Celebrity mental health quotes

Hilary Swank, Lizo, Tiffany Haddish and Joe Jonas shared some of their best mental health tips with Yahoo this year.  (Photo: Getty; designed by Quinn Lemmers)

Hilary Swank, Lizo, Tiffany Haddish and Joe Jonas shared some of their best mental health tips with Yahoo this year. (Photo: Getty; designed by Quinn Lemmers)

Unwinding is Yahoo Life’s wellness series where experts, influencers, and celebrities share their approaches to wellness and mental healthfrom self-care rituals to setting healthy boundaries to mantras that keep them alive.

Celebrities, they are just like us. According to the National Institute of Mental Health, nearly one in five adults in the U.S. lives with a mental illness—that means your favorite actors, athletes, musicians, TikTok stars, and influencers are also struggling. And as studies show, the more influencers open up and share their mental health journeys, the more they can help destigmatize that it’s okay to not be okay. That’s the premise behind Yahoo Life’s interview series Unwinding – o have honest conversations with public figures about what they may be dealing with in private and discover the resources they have in their toolkits to help them cope. From setting boundaries on social media to going barefoot in nature to feel connected to the earth, we’ve learned what helps people stay grounded. So, before 2022 takes off, here are some of the thoughtful moments your favorite stars shared with us this year.

When starting therapy and meditation

“If I didn’t have therapy now I’d probably be doing therapy on these streets.”Tiffany Haddish

“The therapy is great. I talk to my therapist and I can open up, so I’m not just going to my partner, my brothers or friends who probably don’t need to hear this. It’s nice to talk to someone, a professional” – Joe Jonas

“It’s about deserving peace and happiness. I chose myself, my peace of mind. “I’m very proud of myself because a few years ago I was neglecting my mental health and a good friend of mine told me I needed therapy,” she says. “One of my friends had been telling me the importance of therapy for about four or five years [made excuses not to go] but he was persistent. I give him a lot of credit for his advice – and for letting me see the importance and guiding me in the direction [of therapy]”- Tia Mowry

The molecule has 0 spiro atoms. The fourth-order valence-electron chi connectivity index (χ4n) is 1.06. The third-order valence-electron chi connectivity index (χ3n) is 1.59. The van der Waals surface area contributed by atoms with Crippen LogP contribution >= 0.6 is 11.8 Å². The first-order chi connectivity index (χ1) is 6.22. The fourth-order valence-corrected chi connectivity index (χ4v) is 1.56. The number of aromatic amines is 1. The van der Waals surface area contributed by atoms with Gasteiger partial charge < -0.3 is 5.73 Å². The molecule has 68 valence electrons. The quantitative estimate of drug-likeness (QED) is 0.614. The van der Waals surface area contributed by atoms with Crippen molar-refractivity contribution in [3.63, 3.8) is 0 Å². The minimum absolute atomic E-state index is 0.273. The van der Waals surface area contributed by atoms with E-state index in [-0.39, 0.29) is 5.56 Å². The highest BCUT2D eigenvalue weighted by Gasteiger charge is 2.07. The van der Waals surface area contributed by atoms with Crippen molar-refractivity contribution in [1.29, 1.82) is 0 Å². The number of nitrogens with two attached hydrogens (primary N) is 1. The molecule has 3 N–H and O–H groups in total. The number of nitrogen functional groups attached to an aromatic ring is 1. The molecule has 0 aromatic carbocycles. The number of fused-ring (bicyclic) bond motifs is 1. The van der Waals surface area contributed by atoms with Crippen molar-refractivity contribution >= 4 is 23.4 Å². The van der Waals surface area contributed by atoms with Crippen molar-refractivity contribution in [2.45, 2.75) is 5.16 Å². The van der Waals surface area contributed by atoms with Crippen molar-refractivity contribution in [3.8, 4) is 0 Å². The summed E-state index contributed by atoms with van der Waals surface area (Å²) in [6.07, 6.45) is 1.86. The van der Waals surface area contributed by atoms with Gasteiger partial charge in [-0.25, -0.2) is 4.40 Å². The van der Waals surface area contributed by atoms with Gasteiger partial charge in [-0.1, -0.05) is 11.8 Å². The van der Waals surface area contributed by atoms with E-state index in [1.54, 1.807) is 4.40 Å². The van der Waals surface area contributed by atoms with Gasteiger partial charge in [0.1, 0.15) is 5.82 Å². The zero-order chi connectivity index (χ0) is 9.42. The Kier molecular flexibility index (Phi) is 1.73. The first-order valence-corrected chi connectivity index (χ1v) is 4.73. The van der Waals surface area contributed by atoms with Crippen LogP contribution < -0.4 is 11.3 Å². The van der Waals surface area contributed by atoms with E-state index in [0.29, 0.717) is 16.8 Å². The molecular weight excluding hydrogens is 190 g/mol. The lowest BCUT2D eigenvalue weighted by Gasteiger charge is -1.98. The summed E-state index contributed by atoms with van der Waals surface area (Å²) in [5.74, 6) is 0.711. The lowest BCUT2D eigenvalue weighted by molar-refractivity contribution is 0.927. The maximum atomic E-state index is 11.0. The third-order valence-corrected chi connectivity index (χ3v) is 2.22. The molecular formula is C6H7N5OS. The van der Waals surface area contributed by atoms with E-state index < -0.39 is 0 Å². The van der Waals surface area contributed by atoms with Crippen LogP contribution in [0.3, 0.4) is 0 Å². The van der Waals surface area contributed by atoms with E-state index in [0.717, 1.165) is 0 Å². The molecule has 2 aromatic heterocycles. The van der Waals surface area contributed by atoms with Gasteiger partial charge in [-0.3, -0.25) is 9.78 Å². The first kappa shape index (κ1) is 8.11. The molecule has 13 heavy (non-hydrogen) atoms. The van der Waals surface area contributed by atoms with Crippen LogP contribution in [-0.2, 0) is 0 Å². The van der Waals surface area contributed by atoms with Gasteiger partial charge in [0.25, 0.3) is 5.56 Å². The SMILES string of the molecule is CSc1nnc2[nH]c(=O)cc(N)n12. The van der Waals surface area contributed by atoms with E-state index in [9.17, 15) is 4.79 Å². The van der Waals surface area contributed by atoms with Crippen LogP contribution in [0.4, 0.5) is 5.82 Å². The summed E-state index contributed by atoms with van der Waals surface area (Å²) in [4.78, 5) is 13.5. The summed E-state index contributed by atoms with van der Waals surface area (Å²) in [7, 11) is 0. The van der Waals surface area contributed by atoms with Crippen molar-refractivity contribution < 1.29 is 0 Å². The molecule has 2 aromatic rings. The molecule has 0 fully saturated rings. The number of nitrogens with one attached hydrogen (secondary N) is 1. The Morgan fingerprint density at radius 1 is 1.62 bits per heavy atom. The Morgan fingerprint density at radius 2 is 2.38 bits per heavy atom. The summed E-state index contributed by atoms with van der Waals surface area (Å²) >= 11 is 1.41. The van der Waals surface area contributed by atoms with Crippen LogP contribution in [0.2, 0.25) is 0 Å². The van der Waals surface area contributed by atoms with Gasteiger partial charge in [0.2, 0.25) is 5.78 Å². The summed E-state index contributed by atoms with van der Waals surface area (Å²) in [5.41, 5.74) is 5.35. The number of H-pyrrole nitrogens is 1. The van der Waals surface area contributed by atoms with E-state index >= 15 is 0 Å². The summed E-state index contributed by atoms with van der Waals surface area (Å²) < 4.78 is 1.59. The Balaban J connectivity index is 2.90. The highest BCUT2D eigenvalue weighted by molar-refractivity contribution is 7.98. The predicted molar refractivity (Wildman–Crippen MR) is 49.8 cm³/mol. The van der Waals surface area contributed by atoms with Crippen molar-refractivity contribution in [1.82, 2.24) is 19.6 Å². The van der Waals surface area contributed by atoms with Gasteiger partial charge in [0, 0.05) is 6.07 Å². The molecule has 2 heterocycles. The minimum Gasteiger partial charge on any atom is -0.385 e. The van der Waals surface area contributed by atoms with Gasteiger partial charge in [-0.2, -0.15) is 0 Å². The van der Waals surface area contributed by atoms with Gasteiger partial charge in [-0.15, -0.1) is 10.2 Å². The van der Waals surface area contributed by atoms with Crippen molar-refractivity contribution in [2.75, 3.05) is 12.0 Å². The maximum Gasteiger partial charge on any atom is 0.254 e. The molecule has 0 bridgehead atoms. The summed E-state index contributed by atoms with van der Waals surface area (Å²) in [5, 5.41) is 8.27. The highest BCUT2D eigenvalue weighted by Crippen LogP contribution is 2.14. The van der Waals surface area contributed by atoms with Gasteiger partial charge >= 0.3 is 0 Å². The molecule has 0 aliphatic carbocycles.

I had to go to therapy — it really wasn’t my choice,” she tells Yahoo Life. “I tried going to several different therapists and couldn’t trust any of them. And then the only therapist I trusted was the one who just asked me, “What do you want to be when you grow up?” And I said, “Well, I’m an actress. That’s what I want to do. That’s me.” – Odelia Halevi

That’s why I swear by Transcendental Meditation. It changed my life, changed my mood. Whenever I meditate, whether it’s once a day or twice a day, I feel like I’ve found two extra hours in the day that came out of nowhere, or that I’ve taken a two-hour nap—but I just had a 20-minute meditation.”- Katy Perry

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About setting boundaries with social media

“It’s a battle, it’s important to be aware of what’s real and what’s not.” Because when you’re on Instagram and you’re scrolling, and you know, this person has this, or this person booked this job, and we’re “judging them again, or we’re judging ourselves, comparing ourselves, and I had to let go of that,” he says. Tran. “Rarely do people post about their bad days or what they’re going through. So everyone’s life looks like glitter and gold.” –Karrueche Tran